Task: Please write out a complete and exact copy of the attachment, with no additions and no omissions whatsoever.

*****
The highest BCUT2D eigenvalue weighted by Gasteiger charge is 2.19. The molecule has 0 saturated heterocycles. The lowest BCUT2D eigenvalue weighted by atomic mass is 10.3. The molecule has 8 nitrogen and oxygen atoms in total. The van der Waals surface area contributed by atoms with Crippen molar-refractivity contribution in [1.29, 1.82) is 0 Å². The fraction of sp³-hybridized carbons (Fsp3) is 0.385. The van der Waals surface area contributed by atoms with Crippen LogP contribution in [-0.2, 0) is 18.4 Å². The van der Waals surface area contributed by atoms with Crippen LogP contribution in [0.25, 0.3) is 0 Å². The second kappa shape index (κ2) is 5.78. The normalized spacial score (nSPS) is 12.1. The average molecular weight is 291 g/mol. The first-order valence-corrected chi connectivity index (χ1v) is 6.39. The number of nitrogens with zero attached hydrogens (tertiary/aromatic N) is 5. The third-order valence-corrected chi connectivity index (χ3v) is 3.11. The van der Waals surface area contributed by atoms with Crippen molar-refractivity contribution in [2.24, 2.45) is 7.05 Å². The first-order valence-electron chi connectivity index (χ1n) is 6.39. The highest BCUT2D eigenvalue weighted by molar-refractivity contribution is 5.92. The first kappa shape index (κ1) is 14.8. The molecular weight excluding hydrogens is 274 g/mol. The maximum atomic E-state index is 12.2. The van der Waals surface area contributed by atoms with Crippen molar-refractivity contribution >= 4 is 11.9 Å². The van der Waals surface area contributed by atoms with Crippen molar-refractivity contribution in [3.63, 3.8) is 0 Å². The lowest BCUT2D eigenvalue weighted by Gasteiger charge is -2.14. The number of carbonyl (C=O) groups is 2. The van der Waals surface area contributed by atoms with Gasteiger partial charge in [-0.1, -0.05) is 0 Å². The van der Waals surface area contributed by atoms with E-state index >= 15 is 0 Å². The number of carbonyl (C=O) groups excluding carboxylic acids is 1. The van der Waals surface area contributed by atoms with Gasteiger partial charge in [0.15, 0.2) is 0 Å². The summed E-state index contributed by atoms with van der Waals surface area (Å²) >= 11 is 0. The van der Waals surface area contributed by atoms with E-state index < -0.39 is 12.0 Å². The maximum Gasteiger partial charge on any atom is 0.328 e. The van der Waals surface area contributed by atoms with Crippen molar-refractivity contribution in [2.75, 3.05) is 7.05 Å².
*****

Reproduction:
The highest BCUT2D eigenvalue weighted by Gasteiger charge is 2.19. The molecule has 0 saturated heterocycles. The lowest BCUT2D eigenvalue weighted by atomic mass is 10.3. The molecule has 8 nitrogen and oxygen atoms in total. The van der Waals surface area contributed by atoms with Crippen molar-refractivity contribution in [1.29, 1.82) is 0 Å². The fraction of sp³-hybridized carbons (Fsp3) is 0.385. The van der Waals surface area contributed by atoms with Crippen LogP contribution in [-0.2, 0) is 18.4 Å². The van der Waals surface area contributed by atoms with Crippen LogP contribution in [0.25, 0.3) is 0 Å². The second kappa shape index (κ2) is 5.78. The normalized spacial score (nSPS) is 12.1. The average molecular weight is 291 g/mol. The first-order valence-corrected chi connectivity index (χ1v) is 6.39. The number of nitrogens with zero attached hydrogens (tertiary/aromatic N) is 5. The third-order valence-corrected chi connectivity index (χ3v) is 3.11. The van der Waals surface area contributed by atoms with Crippen molar-refractivity contribution in [2.24, 2.45) is 7.05 Å². The first-order valence-electron chi connectivity index (χ1n) is 6.39. The highest BCUT2D eigenvalue weighted by molar-refractivity contribution is 5.92. The first kappa shape index (κ1) is 14.8. The molecular weight excluding hydrogens is 274 g/mol. The maximum atomic E-state index is 12.2. The van der Waals surface area contributed by atoms with Crippen molar-refractivity contribution >= 4 is 11.9 Å². The van der Waals surface area contributed by atoms with Crippen molar-refractivity contribution in [3.63, 3.8) is 0 Å². The lowest BCUT2D eigenvalue weighted by Gasteiger charge is -2.14. The number of carbonyl (C=O) groups is 2. The van der Waals surface area contributed by atoms with Gasteiger partial charge in [-0.1, -0.05) is 0 Å². The van der Waals surface area contributed by atoms with E-state index >= 15 is 0 Å². The number of carbonyl (C=O) groups excluding carboxylic acids is 1. The van der Waals surface area contributed by atoms with Gasteiger partial charge in [0.15, 0.2) is 0 Å². The summed E-state index contributed by atoms with van der Waals surface area (Å²) >= 11 is 0. The van der Waals surface area contributed by atoms with E-state index < -0.39 is 12.0 Å². The maximum Gasteiger partial charge on any atom is 0.328 e. The van der Waals surface area contributed by atoms with Crippen molar-refractivity contribution in [2.75, 3.05) is 7.05 Å².